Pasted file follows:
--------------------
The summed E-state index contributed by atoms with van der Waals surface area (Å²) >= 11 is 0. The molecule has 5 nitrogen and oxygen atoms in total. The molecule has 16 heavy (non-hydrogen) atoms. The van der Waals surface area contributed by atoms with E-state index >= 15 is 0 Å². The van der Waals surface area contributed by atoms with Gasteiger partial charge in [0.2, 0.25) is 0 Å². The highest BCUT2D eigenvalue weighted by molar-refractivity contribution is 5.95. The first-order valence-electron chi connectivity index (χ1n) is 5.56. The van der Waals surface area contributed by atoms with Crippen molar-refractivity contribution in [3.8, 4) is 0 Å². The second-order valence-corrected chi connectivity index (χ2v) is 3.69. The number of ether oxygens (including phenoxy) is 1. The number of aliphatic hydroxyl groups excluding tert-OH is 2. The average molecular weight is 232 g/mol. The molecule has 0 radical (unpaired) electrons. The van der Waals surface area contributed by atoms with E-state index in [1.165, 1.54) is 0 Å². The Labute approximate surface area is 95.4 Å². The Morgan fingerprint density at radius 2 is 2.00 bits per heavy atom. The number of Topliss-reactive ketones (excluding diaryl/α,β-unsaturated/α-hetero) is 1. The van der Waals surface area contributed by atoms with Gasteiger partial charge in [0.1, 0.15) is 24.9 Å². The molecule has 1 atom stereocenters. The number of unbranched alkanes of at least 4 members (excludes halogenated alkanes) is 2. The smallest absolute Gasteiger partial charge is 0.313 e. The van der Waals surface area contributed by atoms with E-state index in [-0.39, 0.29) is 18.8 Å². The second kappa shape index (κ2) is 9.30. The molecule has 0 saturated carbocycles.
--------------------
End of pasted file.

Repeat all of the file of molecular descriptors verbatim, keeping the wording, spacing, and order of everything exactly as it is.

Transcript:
The summed E-state index contributed by atoms with van der Waals surface area (Å²) >= 11 is 0. The molecule has 5 nitrogen and oxygen atoms in total. The molecule has 16 heavy (non-hydrogen) atoms. The van der Waals surface area contributed by atoms with E-state index >= 15 is 0 Å². The van der Waals surface area contributed by atoms with Gasteiger partial charge in [0.2, 0.25) is 0 Å². The highest BCUT2D eigenvalue weighted by molar-refractivity contribution is 5.95. The first-order valence-electron chi connectivity index (χ1n) is 5.56. The van der Waals surface area contributed by atoms with Crippen molar-refractivity contribution in [3.8, 4) is 0 Å². The second-order valence-corrected chi connectivity index (χ2v) is 3.69. The number of ether oxygens (including phenoxy) is 1. The number of aliphatic hydroxyl groups excluding tert-OH is 2. The average molecular weight is 232 g/mol. The molecule has 0 radical (unpaired) electrons. The van der Waals surface area contributed by atoms with E-state index in [1.165, 1.54) is 0 Å². The Labute approximate surface area is 95.4 Å². The Morgan fingerprint density at radius 2 is 2.00 bits per heavy atom. The number of Topliss-reactive ketones (excluding diaryl/α,β-unsaturated/α-hetero) is 1. The van der Waals surface area contributed by atoms with Gasteiger partial charge in [0.1, 0.15) is 24.9 Å². The molecule has 1 atom stereocenters. The number of unbranched alkanes of at least 4 members (excludes halogenated alkanes) is 2. The smallest absolute Gasteiger partial charge is 0.313 e. The van der Waals surface area contributed by atoms with E-state index in [-0.39, 0.29) is 18.8 Å². The second kappa shape index (κ2) is 9.30. The molecule has 0 saturated carbocycles.